@muhammad kashif thank :) i read out your link and got my mind in clear direction. –  Ammar Raja Oct 18 '12 at 6:38
This is just plain not true - see the accepted answer –  marc_s Nov 4 at 6:18

Stored procedures are precompiled and optimised, which means that the query engine can execute them more rapidly. By contrast, queries in code must be parsed, compiled, and optimised at runtime. This all costs time.

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This is just plain not true - see the accepted answer –  marc_s Nov 4 at 6:18

This depends on the query, for simple queries it is best written and executed as a query itself. However when you have more processing to do on the database side (you want to take the data in a cursor manipulate it and so on) , stored procedures are better as they execute on the database server and avoid unnecessary overheads such as parsing and extra communication.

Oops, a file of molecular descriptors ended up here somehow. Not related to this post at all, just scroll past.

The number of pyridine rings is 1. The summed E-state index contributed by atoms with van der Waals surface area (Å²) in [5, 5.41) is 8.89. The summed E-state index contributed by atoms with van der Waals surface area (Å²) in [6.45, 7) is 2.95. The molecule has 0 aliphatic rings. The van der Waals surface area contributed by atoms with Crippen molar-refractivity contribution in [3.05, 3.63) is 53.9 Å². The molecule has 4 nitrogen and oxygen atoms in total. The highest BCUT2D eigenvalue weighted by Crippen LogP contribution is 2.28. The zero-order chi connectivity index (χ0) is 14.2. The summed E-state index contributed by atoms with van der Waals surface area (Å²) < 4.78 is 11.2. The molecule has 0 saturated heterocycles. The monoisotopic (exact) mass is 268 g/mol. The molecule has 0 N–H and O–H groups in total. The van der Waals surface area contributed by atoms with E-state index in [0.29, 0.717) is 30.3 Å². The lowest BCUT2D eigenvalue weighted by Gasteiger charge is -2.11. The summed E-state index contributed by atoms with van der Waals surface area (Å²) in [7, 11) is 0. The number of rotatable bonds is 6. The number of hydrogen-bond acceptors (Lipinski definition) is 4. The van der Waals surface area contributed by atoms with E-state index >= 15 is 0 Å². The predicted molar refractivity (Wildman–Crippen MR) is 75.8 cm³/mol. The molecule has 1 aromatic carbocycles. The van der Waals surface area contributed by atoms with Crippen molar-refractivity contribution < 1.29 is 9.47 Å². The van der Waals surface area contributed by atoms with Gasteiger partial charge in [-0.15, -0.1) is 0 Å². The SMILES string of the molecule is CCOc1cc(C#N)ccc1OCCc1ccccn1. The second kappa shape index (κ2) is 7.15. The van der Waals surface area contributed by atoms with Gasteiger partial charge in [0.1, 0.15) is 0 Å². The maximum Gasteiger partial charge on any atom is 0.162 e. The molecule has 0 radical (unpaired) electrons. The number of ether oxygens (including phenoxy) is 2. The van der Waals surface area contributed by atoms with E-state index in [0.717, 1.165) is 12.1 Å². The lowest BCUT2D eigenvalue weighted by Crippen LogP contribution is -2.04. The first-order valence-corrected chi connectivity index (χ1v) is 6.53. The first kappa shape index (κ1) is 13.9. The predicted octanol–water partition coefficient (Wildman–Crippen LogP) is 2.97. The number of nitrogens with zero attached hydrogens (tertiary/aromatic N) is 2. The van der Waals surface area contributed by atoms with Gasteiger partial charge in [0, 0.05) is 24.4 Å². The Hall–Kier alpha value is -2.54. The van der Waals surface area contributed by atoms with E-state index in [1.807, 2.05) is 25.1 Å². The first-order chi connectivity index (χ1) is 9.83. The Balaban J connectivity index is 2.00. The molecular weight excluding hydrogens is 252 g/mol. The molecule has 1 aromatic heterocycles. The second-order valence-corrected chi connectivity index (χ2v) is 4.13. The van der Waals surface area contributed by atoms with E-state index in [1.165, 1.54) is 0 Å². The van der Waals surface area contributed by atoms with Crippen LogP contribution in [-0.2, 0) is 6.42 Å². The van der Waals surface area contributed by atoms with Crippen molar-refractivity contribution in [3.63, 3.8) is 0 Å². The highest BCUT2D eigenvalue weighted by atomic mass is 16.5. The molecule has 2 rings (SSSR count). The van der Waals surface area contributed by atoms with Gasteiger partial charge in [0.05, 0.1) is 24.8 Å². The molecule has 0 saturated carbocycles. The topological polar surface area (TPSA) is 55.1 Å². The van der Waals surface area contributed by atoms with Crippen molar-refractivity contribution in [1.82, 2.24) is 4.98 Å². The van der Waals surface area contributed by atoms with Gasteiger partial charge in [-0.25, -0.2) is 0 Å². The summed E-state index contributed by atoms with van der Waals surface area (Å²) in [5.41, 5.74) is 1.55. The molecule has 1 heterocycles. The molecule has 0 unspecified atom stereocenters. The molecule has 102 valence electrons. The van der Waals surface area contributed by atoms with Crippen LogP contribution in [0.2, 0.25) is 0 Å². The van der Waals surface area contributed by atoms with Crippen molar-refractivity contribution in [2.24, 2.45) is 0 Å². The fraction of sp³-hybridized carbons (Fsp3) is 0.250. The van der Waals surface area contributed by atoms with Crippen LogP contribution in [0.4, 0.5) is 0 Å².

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mean to say that stored procedure will be not good for simple single query ?? i should write single simple query without writing it in stored procedure??? –  Ammar Raja Oct 18 '12 at 6:33
Stored procedures are great for speeding up certain DB operations –  Muhammad Azeem Oct 18 '12 at 6:48
What I mean to say is there are certain conditions in which a static query is better than using a stored procedure. Especially if it is a simple query. Cheers! –  wizgot Oct 18 '12 at 8:34